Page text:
Some lessons are learned the hard way – The Tribune

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At the top of our whiteboard in the treatment area I wrote “learn something, teach something and achieve something, every day” with permanent marker.
It started when I was with the Coast Guard, where we had various leadership classes designed to make us more productive for our military service.
I learn some of these lessons from others.
Dr. Fling used to say, “You can learn by listening, or you can learn by doing.” The point is, you don’t have to make all of the mistakes yourself.
With that in mind, I’m looking to other professionals and customer services to help make Guardian Animal better.
One of those cases is my recent visit to the doctor.
While my surgeon did a great job and I did what was expected of me, my body made a choice to object.
The first objection was the rejection of the suture.
My surgeon was a little surprised when I turned down lidocaine for the suture removal incision, but I was right that the lidocaine would have hurt more than the scalpel blade. This reinforced my feeling that the most important thing in pain control is experience and tissue handling.
I still have more post-op complications than I should. There’s no question I could lose some more weight, but the food reluctance isn’t fun. Nor is the feeling that I would sometimes call liver cramps after a meal, it is not. My surgeon explained that this could be a bile duct stone, or bile, that enters the stomach and causes pain.
He recommended that I get some blood tests. I immediately agreed, but found out that he expected me to go to another building to have the blood drawn. Still no problem, except that M’Kinzy from college was in town and we had a lot planned for today.
The paperwork went to the truck and then to my desk and well, I didn’t get a blood drawn.
(Lesson: Make People Comfortable to Get Done.)
Another lesson was closer to home.
As it turned out, given the staffing schedules, medical issues, and weather delays, Garrett and I were the only ones who could help with the dog park equipment installation. Garrett had picked up the rental equipment on the way to work.
While he was doing the morning kennels, I had an appointment for an early morning mammogram (all normal!). At 10 a.m. we were ready to dig the holes for the bench, tires, jumps and various items.
Garrett bent down with the gas-powered saw while the concrete blade cut holes in the black top.
I knew I couldn’t bend or kneel to use the saw, so I asked if I could use the auger. It pays homage to my leadership from the front lines that Garrett said, “I don’t see why not” when he showed me how to control the auger.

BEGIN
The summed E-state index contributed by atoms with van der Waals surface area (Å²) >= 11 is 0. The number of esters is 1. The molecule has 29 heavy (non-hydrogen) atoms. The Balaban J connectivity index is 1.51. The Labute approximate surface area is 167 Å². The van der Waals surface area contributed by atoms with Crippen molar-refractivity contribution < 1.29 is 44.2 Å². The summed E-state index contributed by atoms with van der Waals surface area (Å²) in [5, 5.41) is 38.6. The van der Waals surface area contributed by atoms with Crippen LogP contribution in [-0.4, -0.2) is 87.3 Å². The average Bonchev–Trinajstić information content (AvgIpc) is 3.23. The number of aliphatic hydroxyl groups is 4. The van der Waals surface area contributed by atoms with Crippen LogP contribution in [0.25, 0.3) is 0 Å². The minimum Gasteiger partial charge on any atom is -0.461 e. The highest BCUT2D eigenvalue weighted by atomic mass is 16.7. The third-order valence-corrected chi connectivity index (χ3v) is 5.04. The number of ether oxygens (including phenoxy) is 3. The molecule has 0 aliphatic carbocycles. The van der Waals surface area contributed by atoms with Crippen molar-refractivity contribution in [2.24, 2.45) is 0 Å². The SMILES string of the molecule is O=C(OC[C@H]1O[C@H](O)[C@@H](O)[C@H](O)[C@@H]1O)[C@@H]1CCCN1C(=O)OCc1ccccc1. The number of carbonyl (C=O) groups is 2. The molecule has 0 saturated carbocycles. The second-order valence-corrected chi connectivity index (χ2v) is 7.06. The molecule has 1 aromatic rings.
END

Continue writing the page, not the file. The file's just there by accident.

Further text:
I was watching Garrett now, and although the holes didn’t seem too deep, it didn’t seem like anything I couldn’t do. I grabbed the throttle and started the snail. I later found out that I hadn’t put the snail in the dirt to start a straight hole.
I also didn’t put enough pressure on the snail or put my feet on a stable triangular base. I had a firm grip on the handles until the snail hit the edge of the asphalt and snagged.
As I held on and the snail continued its torque of rotation, I paced up and over the snail and got on my knee a few meters away. I rolled over on my back and lay there for a while, using the curb stop, fence, and garrett to get me up.
Another tribute from my staff is that no one laughed and Steph was delighted to get me an ice pack and naprosyn. As I sat with my ice pack, it occurred to me that Lindsay’s partner had recently been fired from a roofing job.
I asked if he was available. Fortunately, he had and had experience, because by noon Garrett and I had cut two holes in the asphalt and none was deep enough to mount anything.
As I watched Devon, I found that I was completely unprepared to use a snail. I may have understood the controls, but my feet, my center of gravity, and the pounding in the dirt were all wrong. I used this example during my shift in the emergency room yesterday when I told the staff not only to talk through people, but also to show them and teach them. The people who gave Garrett the big equipment should have done so too.
While I am through my military service, I strive not only to continue learning and achieving, but also to teach my co-workers to do so.
It’s not uncommon for me to ask staff about one of the “dailies” on the way out, but I also speak. I strive to learn something, teach something and achieve something every day.
Even if that sometimes means that I fly over the parking lot.

MJ Wixsom, DVM MS is a best-selling Amazon author practicing at the Guardian Animal Medical Center in Flatwoods, Kentucky. GuardianAnimal.com 606-928-6566


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